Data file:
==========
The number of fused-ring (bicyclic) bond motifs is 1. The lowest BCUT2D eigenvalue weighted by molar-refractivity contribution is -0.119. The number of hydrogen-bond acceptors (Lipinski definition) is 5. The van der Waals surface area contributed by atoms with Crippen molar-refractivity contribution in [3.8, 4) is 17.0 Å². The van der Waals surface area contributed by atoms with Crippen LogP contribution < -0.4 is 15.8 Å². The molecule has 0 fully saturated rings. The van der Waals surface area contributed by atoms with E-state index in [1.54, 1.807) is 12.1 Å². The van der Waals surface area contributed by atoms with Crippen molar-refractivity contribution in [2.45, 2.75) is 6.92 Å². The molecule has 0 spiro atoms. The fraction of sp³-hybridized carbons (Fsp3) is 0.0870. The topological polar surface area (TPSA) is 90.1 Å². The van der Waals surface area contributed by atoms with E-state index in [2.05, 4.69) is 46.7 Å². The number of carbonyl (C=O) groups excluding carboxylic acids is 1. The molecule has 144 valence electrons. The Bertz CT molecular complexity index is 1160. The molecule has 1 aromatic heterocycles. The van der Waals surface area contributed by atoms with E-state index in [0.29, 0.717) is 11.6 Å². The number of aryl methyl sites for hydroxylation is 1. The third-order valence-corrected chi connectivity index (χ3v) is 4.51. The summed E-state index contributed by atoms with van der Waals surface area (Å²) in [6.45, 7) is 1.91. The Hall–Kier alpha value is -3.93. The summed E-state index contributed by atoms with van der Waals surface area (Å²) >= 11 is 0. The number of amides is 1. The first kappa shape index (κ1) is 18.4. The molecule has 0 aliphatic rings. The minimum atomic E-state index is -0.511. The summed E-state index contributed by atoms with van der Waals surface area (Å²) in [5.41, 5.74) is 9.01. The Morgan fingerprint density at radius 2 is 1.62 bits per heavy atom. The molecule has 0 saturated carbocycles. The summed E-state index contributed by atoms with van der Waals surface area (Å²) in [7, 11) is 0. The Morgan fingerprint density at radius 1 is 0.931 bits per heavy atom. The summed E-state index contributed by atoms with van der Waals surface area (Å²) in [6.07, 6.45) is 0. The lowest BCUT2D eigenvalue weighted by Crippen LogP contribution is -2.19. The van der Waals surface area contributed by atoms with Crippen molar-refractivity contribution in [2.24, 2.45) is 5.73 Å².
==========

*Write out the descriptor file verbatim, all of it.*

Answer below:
The number of fused-ring (bicyclic) bond motifs is 1. The lowest BCUT2D eigenvalue weighted by molar-refractivity contribution is -0.119. The number of hydrogen-bond acceptors (Lipinski definition) is 5. The van der Waals surface area contributed by atoms with Crippen molar-refractivity contribution in [3.8, 4) is 17.0 Å². The van der Waals surface area contributed by atoms with Crippen LogP contribution < -0.4 is 15.8 Å². The molecule has 0 fully saturated rings. The van der Waals surface area contributed by atoms with E-state index in [1.54, 1.807) is 12.1 Å². The van der Waals surface area contributed by atoms with Crippen molar-refractivity contribution in [2.45, 2.75) is 6.92 Å². The molecule has 0 spiro atoms. The fraction of sp³-hybridized carbons (Fsp3) is 0.0870. The topological polar surface area (TPSA) is 90.1 Å². The van der Waals surface area contributed by atoms with E-state index in [2.05, 4.69) is 46.7 Å². The number of carbonyl (C=O) groups excluding carboxylic acids is 1. The molecule has 144 valence electrons. The Bertz CT molecular complexity index is 1160. The molecule has 1 aromatic heterocycles. The van der Waals surface area contributed by atoms with E-state index in [0.29, 0.717) is 11.6 Å². The number of aryl methyl sites for hydroxylation is 1. The third-order valence-corrected chi connectivity index (χ3v) is 4.51. The summed E-state index contributed by atoms with van der Waals surface area (Å²) in [6.45, 7) is 1.91. The Hall–Kier alpha value is -3.93. The summed E-state index contributed by atoms with van der Waals surface area (Å²) >= 11 is 0. The number of amides is 1. The first kappa shape index (κ1) is 18.4. The molecule has 0 aliphatic rings. The minimum atomic E-state index is -0.511. The summed E-state index contributed by atoms with van der Waals surface area (Å²) in [5.41, 5.74) is 9.01. The Morgan fingerprint density at radius 2 is 1.62 bits per heavy atom. The molecule has 0 saturated carbocycles. The summed E-state index contributed by atoms with van der Waals surface area (Å²) in [7, 11) is 0. The Morgan fingerprint density at radius 1 is 0.931 bits per heavy atom. The summed E-state index contributed by atoms with van der Waals surface area (Å²) in [6.07, 6.45) is 0. The lowest BCUT2D eigenvalue weighted by Crippen LogP contribution is -2.19. The van der Waals surface area contributed by atoms with Crippen molar-refractivity contribution in [2.24, 2.45) is 5.73 Å².